…is a mass-murdering bureaucracy. It’s not just drugs and medical devices — the food pyramid is a public-health disaster as well, and that’s just advisory.
An interesting article on the ecosystem that is our body.
Thoughts from Lileks on the new Puritans:
Let’s get one thing clear: when the TV talk-show people lavish praise on the idea, it has nothing to do with some abstract notion of the costs of obesity. They just don’t like fat people. Fat people, at best, are a rebuke their own finicky vanity – I look good, why can’t you? – and at the worst, aesthetically unpleasant. If they all went away, the trim pert types woudl miss them after a while, and realize that people no longer came pre-packaged in a style that made them easy to dismiss.
A thin woman with three children by three men who can’t get by is an object of concern. A fat women with two kids who can’t get by is a toad, and probably a smoker.
A culture that redefines food choices as moral issues will demonize the people who don’t share the tastes of the priest class. A culture that elevates eating to some holistic act of ethical self-definition – localvore, low-carbon-impact food, fair trade, artisanal cheese – will find the casual carefree choices of the less-enlightened as an affront to their belief system. Leave it to Americans to invent a Puritan strain of Epicurianism.
I do have to agree that sugar is bad for you. But people have a right to eat things that are bad for them. Until the rest of us are forced to pay for their health care, of course…
America was built on the principle that a man could make choices about his own life. This has been a complete failure. You remember when pioneers set out by themselves into the untamed frontier? And you remember what happened to them? That’s right: They all died. Lacking a government to tell them how much soda to drink or salt to eat, they became too obese to run away from bears and mountain lions. It’s a sad chapter in our history, but luckily when people headed out west the next time, they brought lots and lots of government with them and founded California. And thanks to its huge amount of laws telling people what to do, that area has flourished (well, I haven’t read any news about California in a decade or so, but I assume it’s still doing pretty well).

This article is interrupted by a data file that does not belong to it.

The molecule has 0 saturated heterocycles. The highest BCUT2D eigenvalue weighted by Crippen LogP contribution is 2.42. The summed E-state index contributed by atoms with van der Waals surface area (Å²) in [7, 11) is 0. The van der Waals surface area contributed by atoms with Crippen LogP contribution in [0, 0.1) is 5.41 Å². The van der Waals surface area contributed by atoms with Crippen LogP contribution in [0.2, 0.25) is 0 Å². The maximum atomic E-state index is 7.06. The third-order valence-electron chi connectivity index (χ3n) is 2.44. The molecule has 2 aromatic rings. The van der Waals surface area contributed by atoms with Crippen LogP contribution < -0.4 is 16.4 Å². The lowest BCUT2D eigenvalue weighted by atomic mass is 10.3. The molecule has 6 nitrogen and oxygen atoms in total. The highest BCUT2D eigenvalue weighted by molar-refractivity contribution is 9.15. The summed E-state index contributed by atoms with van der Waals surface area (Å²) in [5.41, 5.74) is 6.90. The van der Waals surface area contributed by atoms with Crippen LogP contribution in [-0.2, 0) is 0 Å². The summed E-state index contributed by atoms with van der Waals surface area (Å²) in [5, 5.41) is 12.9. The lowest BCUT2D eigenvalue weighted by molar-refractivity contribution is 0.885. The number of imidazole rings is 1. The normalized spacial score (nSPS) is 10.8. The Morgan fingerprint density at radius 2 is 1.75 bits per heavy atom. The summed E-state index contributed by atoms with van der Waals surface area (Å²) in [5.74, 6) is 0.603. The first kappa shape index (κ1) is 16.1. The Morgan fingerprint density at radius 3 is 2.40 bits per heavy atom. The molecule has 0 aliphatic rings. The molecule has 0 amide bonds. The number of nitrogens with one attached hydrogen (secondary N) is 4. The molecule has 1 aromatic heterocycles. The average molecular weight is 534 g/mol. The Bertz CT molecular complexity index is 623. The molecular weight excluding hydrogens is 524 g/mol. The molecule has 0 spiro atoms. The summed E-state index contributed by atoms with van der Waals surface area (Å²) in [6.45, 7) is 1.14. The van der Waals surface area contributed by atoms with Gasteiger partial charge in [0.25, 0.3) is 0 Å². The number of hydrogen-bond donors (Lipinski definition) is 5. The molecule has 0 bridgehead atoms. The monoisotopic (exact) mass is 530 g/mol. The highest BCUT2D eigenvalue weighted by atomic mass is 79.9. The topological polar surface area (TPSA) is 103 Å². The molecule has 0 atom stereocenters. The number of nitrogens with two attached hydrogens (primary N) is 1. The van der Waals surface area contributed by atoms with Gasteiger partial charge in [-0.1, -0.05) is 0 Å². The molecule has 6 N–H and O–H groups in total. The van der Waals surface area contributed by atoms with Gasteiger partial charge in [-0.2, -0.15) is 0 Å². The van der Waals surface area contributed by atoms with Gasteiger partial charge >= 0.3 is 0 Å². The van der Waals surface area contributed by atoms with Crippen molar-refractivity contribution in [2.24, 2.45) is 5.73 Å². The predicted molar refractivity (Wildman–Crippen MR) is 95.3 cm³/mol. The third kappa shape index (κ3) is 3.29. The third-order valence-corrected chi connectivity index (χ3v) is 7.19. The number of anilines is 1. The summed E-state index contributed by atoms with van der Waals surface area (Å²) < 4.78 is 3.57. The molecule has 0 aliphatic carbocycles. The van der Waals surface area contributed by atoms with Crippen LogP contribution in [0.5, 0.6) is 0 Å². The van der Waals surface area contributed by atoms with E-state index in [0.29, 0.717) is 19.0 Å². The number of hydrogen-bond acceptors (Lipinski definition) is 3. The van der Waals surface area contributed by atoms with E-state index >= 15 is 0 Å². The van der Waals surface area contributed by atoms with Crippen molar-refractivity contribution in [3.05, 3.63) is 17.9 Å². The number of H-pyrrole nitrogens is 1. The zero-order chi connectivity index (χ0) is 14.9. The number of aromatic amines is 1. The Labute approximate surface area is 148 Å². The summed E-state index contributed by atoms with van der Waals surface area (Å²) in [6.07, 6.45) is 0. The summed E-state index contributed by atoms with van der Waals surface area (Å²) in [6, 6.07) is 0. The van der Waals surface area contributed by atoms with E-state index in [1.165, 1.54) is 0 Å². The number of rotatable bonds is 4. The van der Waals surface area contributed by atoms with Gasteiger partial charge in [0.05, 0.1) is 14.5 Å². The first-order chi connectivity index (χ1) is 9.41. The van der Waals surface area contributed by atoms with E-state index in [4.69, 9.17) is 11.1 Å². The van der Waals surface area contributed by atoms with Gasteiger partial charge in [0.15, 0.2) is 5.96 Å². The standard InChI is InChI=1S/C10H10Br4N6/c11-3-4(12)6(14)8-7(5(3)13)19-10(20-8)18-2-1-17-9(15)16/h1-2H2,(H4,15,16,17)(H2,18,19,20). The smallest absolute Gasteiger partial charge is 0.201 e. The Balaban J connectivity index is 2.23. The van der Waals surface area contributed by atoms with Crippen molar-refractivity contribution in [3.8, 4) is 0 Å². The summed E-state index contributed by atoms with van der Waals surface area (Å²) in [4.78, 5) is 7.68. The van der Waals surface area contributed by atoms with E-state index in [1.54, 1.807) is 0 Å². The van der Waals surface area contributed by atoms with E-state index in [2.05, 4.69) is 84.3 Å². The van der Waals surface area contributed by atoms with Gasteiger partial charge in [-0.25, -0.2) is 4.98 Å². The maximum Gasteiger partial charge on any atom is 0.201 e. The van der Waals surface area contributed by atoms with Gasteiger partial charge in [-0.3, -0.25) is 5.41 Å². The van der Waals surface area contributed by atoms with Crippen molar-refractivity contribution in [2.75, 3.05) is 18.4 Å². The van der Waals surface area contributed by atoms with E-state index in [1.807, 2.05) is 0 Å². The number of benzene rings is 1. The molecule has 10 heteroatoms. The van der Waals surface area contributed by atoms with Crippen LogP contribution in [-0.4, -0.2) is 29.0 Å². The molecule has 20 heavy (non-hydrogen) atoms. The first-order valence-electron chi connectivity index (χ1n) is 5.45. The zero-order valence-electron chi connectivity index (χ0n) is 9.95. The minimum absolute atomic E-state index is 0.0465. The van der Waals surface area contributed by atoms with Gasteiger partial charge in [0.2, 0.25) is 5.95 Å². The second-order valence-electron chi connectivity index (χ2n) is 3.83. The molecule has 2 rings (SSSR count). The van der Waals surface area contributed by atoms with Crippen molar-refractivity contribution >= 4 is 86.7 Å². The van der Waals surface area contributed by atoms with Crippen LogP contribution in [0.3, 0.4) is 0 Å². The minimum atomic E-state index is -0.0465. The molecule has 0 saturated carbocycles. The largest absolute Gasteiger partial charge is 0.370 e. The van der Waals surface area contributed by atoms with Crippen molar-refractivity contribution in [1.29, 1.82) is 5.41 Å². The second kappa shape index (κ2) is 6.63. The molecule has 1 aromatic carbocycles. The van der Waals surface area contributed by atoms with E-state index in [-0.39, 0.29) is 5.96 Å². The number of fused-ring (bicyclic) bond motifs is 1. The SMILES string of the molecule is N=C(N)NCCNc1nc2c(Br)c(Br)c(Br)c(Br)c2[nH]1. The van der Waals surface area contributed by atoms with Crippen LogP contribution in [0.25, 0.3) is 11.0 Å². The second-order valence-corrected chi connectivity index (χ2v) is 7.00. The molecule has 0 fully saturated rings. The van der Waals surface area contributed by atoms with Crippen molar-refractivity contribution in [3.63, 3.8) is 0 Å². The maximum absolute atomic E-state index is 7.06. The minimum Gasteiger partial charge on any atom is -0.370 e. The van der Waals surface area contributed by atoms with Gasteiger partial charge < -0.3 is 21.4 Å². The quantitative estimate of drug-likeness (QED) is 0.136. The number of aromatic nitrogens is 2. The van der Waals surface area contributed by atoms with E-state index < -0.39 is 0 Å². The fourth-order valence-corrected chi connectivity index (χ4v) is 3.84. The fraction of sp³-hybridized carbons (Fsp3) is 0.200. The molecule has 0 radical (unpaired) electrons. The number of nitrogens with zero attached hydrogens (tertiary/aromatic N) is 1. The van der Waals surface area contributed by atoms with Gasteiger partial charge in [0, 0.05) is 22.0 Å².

Anyway, the principle we’ve learned is that man can’t survive if he has to make choices for himself. Think about it: From what to eat to what to wear to what to do, you basically do nothing but make choices about your life all day long. It’s annoying and tiresome, and none of us has read all the scientific studies to know what’s healthy to eat and how much exercise we need. We need smart people to limit this insane number of choices so we can know what to do. Thus we have politicians who hover above us (or, in Bloomberg’s case, below us) watching us lovingly and telling us what to do for our own benefit.
Or at least those are the forward-thinking ideas Bloomberg subscribes to. He’s a shrewd and cunning man — a regular Tyrion Lannister — and with his bans on trans-fats, salt, and large sodas, he’s taking away many confusing and wrong choices in order to make life easier and better for us all. Now, some people may say he should focus on job growth instead of individuals’ health, but Obama has been trying to add jobs for some time and hasn’t been able to, and if Obama can’t figure that out, obviously no one can. So Bloomberg is going to give up on complicated things that are out of his hands, like the economy, and instead focus on what he can control: you.